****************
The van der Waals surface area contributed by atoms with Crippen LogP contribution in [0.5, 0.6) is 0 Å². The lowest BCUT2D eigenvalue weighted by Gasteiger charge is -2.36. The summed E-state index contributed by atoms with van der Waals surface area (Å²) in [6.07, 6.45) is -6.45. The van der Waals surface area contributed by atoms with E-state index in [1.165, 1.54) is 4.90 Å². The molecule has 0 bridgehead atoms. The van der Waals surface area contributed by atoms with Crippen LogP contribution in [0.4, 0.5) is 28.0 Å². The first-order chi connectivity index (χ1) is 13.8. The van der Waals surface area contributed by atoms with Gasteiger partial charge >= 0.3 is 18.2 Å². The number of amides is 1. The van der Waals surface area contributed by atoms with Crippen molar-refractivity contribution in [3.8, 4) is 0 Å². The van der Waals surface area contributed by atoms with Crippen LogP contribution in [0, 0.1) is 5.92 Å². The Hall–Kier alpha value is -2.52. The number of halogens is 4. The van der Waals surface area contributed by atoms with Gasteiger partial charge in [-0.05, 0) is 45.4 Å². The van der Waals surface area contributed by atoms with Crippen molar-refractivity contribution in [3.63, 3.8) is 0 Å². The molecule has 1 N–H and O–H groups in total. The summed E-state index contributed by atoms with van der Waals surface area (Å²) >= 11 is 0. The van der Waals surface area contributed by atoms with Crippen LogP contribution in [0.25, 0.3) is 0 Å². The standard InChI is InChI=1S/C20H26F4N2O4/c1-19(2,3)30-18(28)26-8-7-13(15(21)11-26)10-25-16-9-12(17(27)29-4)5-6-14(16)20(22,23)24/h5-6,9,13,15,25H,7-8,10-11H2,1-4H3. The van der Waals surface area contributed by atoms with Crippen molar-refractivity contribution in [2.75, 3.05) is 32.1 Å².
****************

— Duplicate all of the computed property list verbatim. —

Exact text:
The van der Waals surface area contributed by atoms with Crippen LogP contribution in [0.5, 0.6) is 0 Å². The lowest BCUT2D eigenvalue weighted by Gasteiger charge is -2.36. The summed E-state index contributed by atoms with van der Waals surface area (Å²) in [6.07, 6.45) is -6.45. The van der Waals surface area contributed by atoms with E-state index in [1.165, 1.54) is 4.90 Å². The molecule has 0 bridgehead atoms. The van der Waals surface area contributed by atoms with Crippen LogP contribution in [0.4, 0.5) is 28.0 Å². The first-order chi connectivity index (χ1) is 13.8. The van der Waals surface area contributed by atoms with Gasteiger partial charge >= 0.3 is 18.2 Å². The number of amides is 1. The van der Waals surface area contributed by atoms with Crippen molar-refractivity contribution in [3.8, 4) is 0 Å². The van der Waals surface area contributed by atoms with Crippen LogP contribution in [0, 0.1) is 5.92 Å². The Hall–Kier alpha value is -2.52. The number of halogens is 4. The van der Waals surface area contributed by atoms with Gasteiger partial charge in [-0.05, 0) is 45.4 Å². The van der Waals surface area contributed by atoms with Crippen molar-refractivity contribution in [3.63, 3.8) is 0 Å². The molecule has 1 N–H and O–H groups in total. The summed E-state index contributed by atoms with van der Waals surface area (Å²) >= 11 is 0. The van der Waals surface area contributed by atoms with Crippen LogP contribution in [0.25, 0.3) is 0 Å². The standard InChI is InChI=1S/C20H26F4N2O4/c1-19(2,3)30-18(28)26-8-7-13(15(21)11-26)10-25-16-9-12(17(27)29-4)5-6-14(16)20(22,23)24/h5-6,9,13,15,25H,7-8,10-11H2,1-4H3. The van der Waals surface area contributed by atoms with Crippen molar-refractivity contribution in [2.75, 3.05) is 32.1 Å².